Courtesy of Google

When Professor George Albert Omore Magoha was pronounced dead on Tuesday at the Nairobi Hospital following a short illness, I could not help but remember my first encounter with the former late educational cabinet secretary.

It was one of those late evenings in an African home whereby people often looked forward to evening news. Especially the seven o’clock bulleting’s that were often in Swahili. On this particular evening, education was of course making the headlines, nothing unusual about that. But then appeared this tough-looking man in a grey suit with pair a small glass that was majorly centered on his large eye balls. He looked different from the type of men that were often on our television screens. He carried this type of authority that was definitely different.

On this particular day, the CS was giving out his thoughts and wondering why so many students would achieve an A-grade in the Kenya Certificate of Secondary Education (KCSE) exams but were unable to handle courses such as medicine, engineering and others. He called it the “Kenyan obsession with the A-grade”

The 71 year old professor who was by then the chair of the Kenya National Examination Council (KNEC) then raised country wide discussions about the truthfulness of his thoughts. How it was possible was someone to score an A-grade then find it difficult to pursue courses that fitted their grades. The A’s were then termed to be useless.

This was not the last time I would be seeing the CS on television screens, he now started gaining fame in the country and started making headlines. During the CS vetting post in 2019, he hit the headlines after presenting a 91- page-CV, in which he summed himself up as a “a top grade Professor of Urological and Transplant Surgery since 2000 at the University of Nairobi trained in Nigeria, Ghana ,Ireland and united kingdom. For a look into Prof. Magoha’s profile, from a list of the over 55 countries he had visited to his academic credentials.

Professor Magoha was later to be described as one who was not moved by music. This is after following the incidence during the height of the Jerusalema dance in October 2020, several dignitaries, including the president Uhuru Kenyatta, ODM leader Raila Odinga, and the Education Cabinet Secretary George Magoha, attended a function in Kisumu. While the South African dance challenge was being performed, professor Magoha remained unresponsive, standing with his arms crossed, appearing disinterested as the former Prime Minister danced.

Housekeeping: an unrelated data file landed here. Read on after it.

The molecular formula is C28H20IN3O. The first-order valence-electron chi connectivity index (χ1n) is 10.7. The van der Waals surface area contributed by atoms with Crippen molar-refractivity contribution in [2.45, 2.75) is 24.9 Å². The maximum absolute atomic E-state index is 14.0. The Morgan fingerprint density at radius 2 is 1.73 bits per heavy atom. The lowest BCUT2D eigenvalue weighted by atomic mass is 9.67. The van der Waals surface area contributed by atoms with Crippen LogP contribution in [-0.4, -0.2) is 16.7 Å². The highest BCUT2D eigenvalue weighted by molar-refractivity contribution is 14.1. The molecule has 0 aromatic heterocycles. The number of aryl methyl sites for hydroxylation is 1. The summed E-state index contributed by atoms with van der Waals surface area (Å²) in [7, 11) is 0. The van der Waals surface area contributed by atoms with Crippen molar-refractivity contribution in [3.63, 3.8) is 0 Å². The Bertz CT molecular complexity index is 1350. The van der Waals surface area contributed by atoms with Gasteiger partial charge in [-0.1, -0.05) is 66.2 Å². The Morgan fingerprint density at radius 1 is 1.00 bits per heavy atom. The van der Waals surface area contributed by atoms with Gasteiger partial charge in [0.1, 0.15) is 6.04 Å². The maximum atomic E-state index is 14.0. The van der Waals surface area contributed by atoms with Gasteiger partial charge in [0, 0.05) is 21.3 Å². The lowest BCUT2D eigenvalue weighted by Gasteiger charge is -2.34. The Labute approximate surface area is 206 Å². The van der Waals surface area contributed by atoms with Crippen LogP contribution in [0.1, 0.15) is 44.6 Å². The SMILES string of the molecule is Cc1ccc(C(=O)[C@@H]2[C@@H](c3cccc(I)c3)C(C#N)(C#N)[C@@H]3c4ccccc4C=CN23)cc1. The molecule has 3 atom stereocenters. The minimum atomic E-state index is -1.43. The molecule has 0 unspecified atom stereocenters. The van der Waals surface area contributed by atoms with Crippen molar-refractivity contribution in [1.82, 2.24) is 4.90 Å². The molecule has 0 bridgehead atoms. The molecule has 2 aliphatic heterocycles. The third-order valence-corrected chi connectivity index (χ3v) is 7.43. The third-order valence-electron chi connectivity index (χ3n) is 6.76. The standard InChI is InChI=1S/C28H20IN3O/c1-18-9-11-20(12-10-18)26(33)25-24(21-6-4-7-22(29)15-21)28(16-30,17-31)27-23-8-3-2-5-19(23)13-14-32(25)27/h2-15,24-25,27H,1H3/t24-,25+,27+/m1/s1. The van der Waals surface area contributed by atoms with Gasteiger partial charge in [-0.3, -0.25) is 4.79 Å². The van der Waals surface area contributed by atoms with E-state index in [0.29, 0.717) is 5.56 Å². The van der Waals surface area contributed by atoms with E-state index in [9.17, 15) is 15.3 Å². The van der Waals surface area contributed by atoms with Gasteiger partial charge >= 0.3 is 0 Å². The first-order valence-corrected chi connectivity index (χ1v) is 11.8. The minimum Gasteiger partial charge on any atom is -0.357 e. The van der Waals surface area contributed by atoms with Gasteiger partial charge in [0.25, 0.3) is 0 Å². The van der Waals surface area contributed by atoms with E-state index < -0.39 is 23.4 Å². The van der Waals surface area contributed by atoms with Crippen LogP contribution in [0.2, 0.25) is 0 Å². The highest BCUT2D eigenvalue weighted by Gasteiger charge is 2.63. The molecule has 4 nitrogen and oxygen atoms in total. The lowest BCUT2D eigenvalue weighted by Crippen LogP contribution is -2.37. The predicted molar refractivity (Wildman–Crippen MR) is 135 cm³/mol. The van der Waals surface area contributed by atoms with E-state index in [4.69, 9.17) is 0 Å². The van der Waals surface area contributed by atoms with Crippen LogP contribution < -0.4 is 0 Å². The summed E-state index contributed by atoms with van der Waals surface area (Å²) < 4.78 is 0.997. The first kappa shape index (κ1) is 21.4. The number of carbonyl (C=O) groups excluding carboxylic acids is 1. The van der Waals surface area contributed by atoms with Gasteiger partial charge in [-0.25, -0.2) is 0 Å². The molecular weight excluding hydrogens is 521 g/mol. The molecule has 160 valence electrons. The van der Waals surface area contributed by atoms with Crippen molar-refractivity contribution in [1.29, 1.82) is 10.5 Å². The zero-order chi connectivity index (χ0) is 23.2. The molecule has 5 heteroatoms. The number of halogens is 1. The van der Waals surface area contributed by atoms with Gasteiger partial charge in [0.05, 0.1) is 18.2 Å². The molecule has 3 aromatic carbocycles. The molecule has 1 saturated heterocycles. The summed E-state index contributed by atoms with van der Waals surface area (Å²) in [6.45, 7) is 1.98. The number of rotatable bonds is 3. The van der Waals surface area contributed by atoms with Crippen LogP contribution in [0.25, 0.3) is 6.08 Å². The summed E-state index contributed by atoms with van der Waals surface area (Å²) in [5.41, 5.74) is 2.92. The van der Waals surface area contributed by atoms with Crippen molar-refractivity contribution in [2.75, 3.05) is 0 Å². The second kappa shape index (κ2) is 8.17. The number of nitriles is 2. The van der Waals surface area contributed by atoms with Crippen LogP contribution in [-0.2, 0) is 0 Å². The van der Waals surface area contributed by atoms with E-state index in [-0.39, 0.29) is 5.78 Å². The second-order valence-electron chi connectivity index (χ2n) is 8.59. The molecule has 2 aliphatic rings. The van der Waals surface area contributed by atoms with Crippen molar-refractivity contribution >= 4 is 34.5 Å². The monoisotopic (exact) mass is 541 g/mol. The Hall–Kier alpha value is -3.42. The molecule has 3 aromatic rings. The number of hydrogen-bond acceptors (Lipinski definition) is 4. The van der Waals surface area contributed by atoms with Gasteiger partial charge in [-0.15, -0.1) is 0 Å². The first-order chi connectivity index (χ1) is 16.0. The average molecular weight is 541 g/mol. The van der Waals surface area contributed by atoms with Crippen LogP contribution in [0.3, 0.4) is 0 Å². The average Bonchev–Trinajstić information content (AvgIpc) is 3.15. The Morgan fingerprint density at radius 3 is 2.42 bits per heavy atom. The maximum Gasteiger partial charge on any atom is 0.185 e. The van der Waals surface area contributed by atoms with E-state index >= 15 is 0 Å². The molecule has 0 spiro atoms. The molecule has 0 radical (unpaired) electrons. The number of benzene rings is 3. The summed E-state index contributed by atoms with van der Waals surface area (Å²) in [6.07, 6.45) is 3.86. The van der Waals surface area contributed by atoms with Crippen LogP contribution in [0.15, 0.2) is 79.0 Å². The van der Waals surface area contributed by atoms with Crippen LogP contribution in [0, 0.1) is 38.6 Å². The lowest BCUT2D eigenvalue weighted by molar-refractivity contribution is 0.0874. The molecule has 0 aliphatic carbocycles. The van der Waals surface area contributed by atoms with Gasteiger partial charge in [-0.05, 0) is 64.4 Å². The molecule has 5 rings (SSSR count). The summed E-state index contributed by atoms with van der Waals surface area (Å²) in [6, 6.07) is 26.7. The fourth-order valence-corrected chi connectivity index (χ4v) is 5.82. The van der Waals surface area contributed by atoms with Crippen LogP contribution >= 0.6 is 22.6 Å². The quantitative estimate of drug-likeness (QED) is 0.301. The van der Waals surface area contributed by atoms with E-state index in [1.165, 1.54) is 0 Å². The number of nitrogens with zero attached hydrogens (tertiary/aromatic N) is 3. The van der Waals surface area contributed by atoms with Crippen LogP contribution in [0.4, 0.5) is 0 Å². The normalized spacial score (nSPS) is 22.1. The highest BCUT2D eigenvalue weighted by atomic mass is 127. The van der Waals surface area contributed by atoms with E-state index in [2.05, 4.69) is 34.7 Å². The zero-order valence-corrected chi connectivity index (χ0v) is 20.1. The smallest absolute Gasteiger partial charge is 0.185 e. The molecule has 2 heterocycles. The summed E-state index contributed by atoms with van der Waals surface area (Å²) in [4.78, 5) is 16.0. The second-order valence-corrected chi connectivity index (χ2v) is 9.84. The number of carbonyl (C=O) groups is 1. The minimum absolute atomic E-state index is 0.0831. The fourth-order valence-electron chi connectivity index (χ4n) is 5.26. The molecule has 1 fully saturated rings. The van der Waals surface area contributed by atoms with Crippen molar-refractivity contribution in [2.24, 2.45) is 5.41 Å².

Professor Magoha is also to be remembered for warning universities over the duplication of courses. The CS was at that time blamed some universities for introducing what he termed to be “funny and irrelevant courses which attract few students.” The CS went on further to express his doubts to some of the PhDs being offered in the universities. This was during financial debates with the Commission for University Education with the rule of possibility of the government to increase financial expenditures to the universities.

The CS was often found to be praising the government on deliberate efforts to make education accessible and affordable. This he termed to be demonstrated by raising of capitalization for Free Day Secondary Education (FDSE). The initiative ensured that thousands of learners, many from humble backgrounds, attended and completed secondary education without paying for any costs. Professor Magoha was sworn into office at the helm of the education ministry on March 26, 2019 and served until October 27, 2022 when President William Ruto named his successor.  

The Kenyan Educator, tough-talking, no-nonsense, strict and selfless professor will surely be missed by many. During his reign, cases of exam leakage, cheating, alleged cartels in the sector of education and questionable marking techniques drastically reduced. His ambition, quick-thinking and practical leadership skills saw him rise to positions such as UoN Vice Chancellor in the year 2005.


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